The U.S. Office of Personnel Management (OPM) is seen, Tuesday, Sept. 6, 2016, in Washington. (AP Photo/Jacquelyn Martin)

While many Americans are understandably transfixed by the legal drama featuring the former president, we have paid less attention to what Donald Trump might do were he returned to office in 2024.

Last month, Axios reported plans by Trump’s “administration-in-waiting” to politicize the civil service. Under the current system, several thousand federal government posts are “political” appointees who tend to come and go with each presidential administration. But the vast majority of the 2.1 million–member federal workforce is composed of “career” civil servants, with legal protections that prevent them from being fired for political reasons. By ensuring that our government is staffed by professionals, we avoid the incompetence and corruption endemic to patronage or the “spoils system.”

“Trump wanted a weapon to aim at these civil servants—to threaten them with their jobs if they stepped out of line,” Axios reported in its detailed paper. Trump’s domestic policy adviser James Sherk “shared the view of many conservatives that the ‘nonpartisan’ system was a farce that helped Democratic presidents and stymied Republicans.” Just before the 2020 election, Trump issued an executive order reclassifying thousands of high-level federal workers as “Schedule F” employees, stripping them of the protections afforded career civil servants.

This is no small matter. The targeted staffers advise political appointees on policy. For example, they might explain how an idea runs afoul of the law or is unworkable in practice. They don’t have the final say on policy, but their career status allows them to advise honestly and without fear of termination. With no workplace protections, expertise in the decision-making process would succumb to political pressure. The seeds of a 21st-century spoils system would be planted.

Trump didn’t have time to carry out the Schedule F reclassification process, and the order was quickly scrapped after Joe Biden’s inauguration. But according to Axios, were Trump to reenter the Oval Office, he would dust off the order “immediately,” allowing him to breezily fire reclassified senior officials and intimidate those who survived the ax. This scenario may be reason 5,693 why you might be terrified of a second Trump term.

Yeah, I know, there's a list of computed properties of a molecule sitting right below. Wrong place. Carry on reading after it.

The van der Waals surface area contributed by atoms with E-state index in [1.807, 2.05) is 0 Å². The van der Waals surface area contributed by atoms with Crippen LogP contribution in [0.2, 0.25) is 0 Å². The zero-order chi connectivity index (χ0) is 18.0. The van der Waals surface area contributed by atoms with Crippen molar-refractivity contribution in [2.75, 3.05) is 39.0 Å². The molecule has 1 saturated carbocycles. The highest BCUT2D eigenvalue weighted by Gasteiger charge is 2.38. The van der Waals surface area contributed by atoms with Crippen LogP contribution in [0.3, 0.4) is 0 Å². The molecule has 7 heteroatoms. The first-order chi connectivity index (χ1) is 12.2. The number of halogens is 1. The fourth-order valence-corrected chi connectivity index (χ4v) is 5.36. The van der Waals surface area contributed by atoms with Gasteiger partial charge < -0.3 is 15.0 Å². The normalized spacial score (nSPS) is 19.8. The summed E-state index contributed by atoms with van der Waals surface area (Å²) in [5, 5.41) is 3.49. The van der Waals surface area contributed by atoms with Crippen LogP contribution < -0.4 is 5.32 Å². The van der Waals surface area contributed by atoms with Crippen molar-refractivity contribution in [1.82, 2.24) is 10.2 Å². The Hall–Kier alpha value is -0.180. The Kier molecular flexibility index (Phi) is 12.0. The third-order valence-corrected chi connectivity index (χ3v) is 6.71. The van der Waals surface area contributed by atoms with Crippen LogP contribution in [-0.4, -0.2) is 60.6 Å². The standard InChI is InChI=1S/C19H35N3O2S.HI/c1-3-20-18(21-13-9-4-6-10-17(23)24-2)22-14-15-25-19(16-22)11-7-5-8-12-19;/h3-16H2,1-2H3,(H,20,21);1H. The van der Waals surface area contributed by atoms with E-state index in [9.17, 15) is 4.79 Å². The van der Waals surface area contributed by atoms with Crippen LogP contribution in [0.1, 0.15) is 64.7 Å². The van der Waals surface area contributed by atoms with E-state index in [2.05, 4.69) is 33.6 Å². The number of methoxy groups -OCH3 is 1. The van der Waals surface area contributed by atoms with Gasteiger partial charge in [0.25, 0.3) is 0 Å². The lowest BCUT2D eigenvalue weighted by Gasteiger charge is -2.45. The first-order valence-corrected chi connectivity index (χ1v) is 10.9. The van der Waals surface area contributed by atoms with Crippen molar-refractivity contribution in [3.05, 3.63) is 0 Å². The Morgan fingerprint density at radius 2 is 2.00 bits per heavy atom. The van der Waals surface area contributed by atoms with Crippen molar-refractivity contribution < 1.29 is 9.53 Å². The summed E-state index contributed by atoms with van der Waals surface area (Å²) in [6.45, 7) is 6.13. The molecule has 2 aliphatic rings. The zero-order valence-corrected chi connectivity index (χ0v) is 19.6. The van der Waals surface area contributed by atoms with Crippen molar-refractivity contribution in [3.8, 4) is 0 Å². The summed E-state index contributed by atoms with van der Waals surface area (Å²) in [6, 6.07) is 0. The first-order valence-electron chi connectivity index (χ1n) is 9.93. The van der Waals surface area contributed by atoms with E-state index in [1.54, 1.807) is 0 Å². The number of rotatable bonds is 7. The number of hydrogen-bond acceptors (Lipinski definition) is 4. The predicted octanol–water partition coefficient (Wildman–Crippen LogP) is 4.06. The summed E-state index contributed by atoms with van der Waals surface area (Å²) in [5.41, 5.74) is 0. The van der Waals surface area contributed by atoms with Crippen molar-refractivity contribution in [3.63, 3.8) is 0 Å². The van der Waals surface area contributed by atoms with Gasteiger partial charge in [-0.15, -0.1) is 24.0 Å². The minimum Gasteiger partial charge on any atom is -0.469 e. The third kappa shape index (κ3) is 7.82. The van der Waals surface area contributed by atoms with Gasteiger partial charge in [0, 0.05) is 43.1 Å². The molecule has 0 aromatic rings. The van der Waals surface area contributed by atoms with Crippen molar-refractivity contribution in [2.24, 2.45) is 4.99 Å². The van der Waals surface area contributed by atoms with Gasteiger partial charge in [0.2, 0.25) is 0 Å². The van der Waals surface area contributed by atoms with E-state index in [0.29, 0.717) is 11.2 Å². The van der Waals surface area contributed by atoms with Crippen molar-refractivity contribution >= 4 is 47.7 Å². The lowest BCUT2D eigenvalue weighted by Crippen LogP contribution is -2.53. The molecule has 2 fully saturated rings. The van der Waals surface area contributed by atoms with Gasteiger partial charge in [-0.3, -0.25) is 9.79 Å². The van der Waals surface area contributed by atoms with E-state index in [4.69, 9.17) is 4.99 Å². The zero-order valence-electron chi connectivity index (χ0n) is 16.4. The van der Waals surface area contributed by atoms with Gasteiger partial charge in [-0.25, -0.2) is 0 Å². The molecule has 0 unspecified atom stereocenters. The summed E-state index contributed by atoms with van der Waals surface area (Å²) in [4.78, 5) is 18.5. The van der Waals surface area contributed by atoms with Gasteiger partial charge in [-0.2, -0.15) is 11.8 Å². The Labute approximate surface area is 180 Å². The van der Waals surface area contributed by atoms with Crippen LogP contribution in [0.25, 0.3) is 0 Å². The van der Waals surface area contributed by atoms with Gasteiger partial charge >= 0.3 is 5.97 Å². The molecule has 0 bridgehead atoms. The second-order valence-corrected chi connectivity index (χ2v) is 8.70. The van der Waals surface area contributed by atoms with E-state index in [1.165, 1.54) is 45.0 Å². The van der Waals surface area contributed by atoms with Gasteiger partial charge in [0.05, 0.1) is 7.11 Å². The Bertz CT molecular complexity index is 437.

But we should not view a return of Schedule F as something only Trump would consider. Before the realtor entered the political arena, conservatives wanted to kneecap the civil service.

In January 2001, the right-wing Heritage Foundation issued a policy paper, “Taking Charge of Federal Personnel,” which warned the incoming George W. Bush administration of the “political sophistication of the federal employee network and its allies and the intensity of its resistance to serious change.” It recommended that Bush “make liberal use of his power of appointment [and] get a loyal team in place to carry out his agenda.”

One of the three authors, George Nesterczuk, became a personnel policy adviser in the Bush administration. Trump tapped him in 2017 to preside over the entire civil service as the director of the Office of Personnel Management, but opposition delayed his nomination, and Nesterczuk withdrew. In 2020, Trump hired Nesterczuk as an OPM adviser six months before the issuance of Schedule F. Another of the Heritage paper authors, Donald Devine, was OPM director under Ronald Reagan and served as an OPM adviser under Trump. Neither man was mentioned in the second installment of the Axios report, which tracked the origins of Schedule F, and largely credited Sherk. But Sherk is also a Heritage Foundation alumnus.

The Heritage report derided the “Progressive ideal” of a “public administration or scientific management model” of the civil service, which it defined as “a value-free ‘scientific’ program of government administration, based on objective management and policy principles, which is technically administered by neutral career public officials.” Instead, it encouraged using “the cabinet government or political administration model,” in which “top political officials” are responsible “for achievement of the President’s election-endorsed and value-defined program,” pushing it “throughout the labyrinth of a bureaucracy that is often resistant to change.”

Defined as such, the Heritage viewpoint sounds reasonable. Why should unelected bureaucrats have more power to shape policy than an elected president?

However, Heritage’s definitions obfuscate the debate. The “Progressive ideal” is not a civil service empowered to set its own policies. Heritage largely attributes this philosophy to Woodrow Wilson, who wrote about civil service policy as an academic in the late 19th century, decades before becoming president. In “The Study of Administration,” an article written four years after the 1883 Pendleton Act established the civil service, Wilson noted that a “technically schooled civil service will presently have become indispensable” because of the “enormous burdens of administration which the needs of this industrial and trading age are so fast accumulating.” But Wilson also stressed that the civil service should not become an “offensive official class—a distinct, semi-corporate body with sympathies divorced from those of a progressive, free-spirited people.” On the contrary, “policy will have no taint of officialism about it. It will not be the creation of permanent officials, but of statesmen, whose responsibility to public opinion will be direct and inevitable.”

Why would the authors of the Heritage report portray Wilson’s position as opposed to their own when their stated core principle is the same? Because to create the conditions for radical changes, the conservative writers needed to paint the roots of the civil service as a rotten, bloated, expensive, unaccountable, unionized bureaucracy.